A "deeper plunge into depravity" for those oblivious to the first movie or the fleeting MTV television series, Jackass: Number Two arrives for an audience with lock, stock, and extremely lowbrow smoking barrel.
Starring Johnny Knoxville and friends, who include Bam Margera, Steve-O, Chris Pontius, Ryan Dunn, and "Wee Man", among others, director Jeff Tremaine has staged many "skits" of the perilous and gratuitous variety to humorous effect. This would be for a target audience who would need "adult" supervision to see something beyond dumb and dumber, gross, and even homophobic, especially to jump on the Brokeback Mountain bandwagon.
There's more variety this go around as the huge success of Jackass has allowed uglier minds to traverse the globe, from L.A. to Miami, even to sites like India. Some of the titles of the stunted sequences include "Bad Grandpa", "Terror Taxi", "How To Milk A Horse", and "The Ice Horse", to name a few.
Knoxville, a Tennessee native, and the most recognizable of those "professionals" on view from his big-screen work like The Dukes of Hazzard and The Ringer, looks like a cross between a fraternity president and a circus ringleader. He's in his crazy, crude element here, acting as a producer with longtime collaborator Tremaine, and director and photographer Spike Jonze, also an actor in Three Kings.
Right from the outset, he's definitely giddy and gleefully as some of his friends try to read a Valentine's note on a door as the words get smaller and smaller. Obviously, one can't elaborate very much on some of the stunts that sometime get repetitive, but most who are warned at the outset and at the end of the lively credits about trying it out on their own probably won't be bored.
Steve-O gets to be bait for sharks and other undersea prowlers in a sequence that may not be that funny given the untimely death of Steve Irwin. Other more vile instances have him displaying his threshold of the rectal variety. Margera gets a branding that doesn't go very smoothly with its roaming imprints, and is genuinely frightened by some of our friends from Snakes on a Plane. This is well after the earlier, rather amusing "Puppet Show."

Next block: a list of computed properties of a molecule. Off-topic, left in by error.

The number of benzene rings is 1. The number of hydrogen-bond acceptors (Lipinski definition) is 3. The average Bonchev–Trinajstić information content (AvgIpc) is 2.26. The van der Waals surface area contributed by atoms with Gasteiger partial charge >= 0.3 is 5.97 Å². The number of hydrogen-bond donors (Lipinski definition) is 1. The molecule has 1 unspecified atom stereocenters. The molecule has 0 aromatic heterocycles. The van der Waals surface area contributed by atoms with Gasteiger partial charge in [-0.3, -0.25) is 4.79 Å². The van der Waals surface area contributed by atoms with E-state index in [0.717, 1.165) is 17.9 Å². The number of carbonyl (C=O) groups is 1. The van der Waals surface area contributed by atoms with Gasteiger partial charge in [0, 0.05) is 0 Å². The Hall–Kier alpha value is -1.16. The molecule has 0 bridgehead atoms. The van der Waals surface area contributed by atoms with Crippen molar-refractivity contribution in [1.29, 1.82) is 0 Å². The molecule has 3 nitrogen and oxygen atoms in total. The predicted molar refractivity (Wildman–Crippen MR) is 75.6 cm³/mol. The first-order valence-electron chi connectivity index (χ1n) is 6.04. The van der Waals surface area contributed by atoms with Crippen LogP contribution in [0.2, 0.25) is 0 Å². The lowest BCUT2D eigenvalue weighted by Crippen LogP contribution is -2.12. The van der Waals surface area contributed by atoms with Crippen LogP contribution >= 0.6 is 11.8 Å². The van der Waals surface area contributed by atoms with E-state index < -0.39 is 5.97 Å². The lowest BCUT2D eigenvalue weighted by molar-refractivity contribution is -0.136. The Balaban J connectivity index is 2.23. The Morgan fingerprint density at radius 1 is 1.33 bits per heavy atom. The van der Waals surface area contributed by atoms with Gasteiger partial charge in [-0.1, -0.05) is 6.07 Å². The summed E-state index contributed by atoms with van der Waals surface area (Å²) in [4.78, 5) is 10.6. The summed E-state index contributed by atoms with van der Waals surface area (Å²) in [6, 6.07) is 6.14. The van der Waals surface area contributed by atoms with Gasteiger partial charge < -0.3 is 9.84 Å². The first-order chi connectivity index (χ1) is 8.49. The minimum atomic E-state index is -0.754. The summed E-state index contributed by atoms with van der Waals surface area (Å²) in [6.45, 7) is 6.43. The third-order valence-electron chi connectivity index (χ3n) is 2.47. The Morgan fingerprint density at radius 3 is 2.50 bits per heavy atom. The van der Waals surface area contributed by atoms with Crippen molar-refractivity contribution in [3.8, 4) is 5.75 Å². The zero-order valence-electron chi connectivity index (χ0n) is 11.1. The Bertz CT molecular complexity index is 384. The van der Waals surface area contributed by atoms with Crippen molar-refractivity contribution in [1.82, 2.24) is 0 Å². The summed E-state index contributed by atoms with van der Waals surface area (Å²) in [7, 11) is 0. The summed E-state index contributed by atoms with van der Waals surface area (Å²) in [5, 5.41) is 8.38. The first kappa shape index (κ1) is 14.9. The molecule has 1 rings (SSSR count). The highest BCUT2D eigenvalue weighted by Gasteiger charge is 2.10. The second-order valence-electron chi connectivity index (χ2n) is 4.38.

Jackass: Number Two and Jackass: The Movie abound in tastelessness, cruelty, and danger as our really arrested development dudes go for the jugular on many occasions. Knoxville holds on for dear life to a tiny rocket. It ignites, but he goes nowhere, just avoiding part of the flaming disintegration. He tries it again, with better results, up nearly 60 feet before it descends in the lake. A weapons expert demonstrates the force of tiny pellet balls used for security purposes. Knoxville escapes this stunt relatively unscathed, though the other two have plenty of marks to show for it.
"Candid Camera" moments include Knoxville made to look old in the aforementioned "Bad Grandpa" skit that crosses a profane line when it comes to using a minor in a gag. Worse still could be when Jonze is out on the streets as an old lady who has trouble keeping her decency for lack of a better word. "A disgusting, grotesque spectacle" sometimes can be a release for laughter in the middle of the night with Bam Margera's game mother April or with Wee-Wee feeling more than a tingle with a playing card. One of the participants remarks that he hopes there isn't a Jackass 3, but with skits that somehow degeneratingly connect either with an inflatable or baby powder, it wouldn't be surprising if the bar isn't lowered again.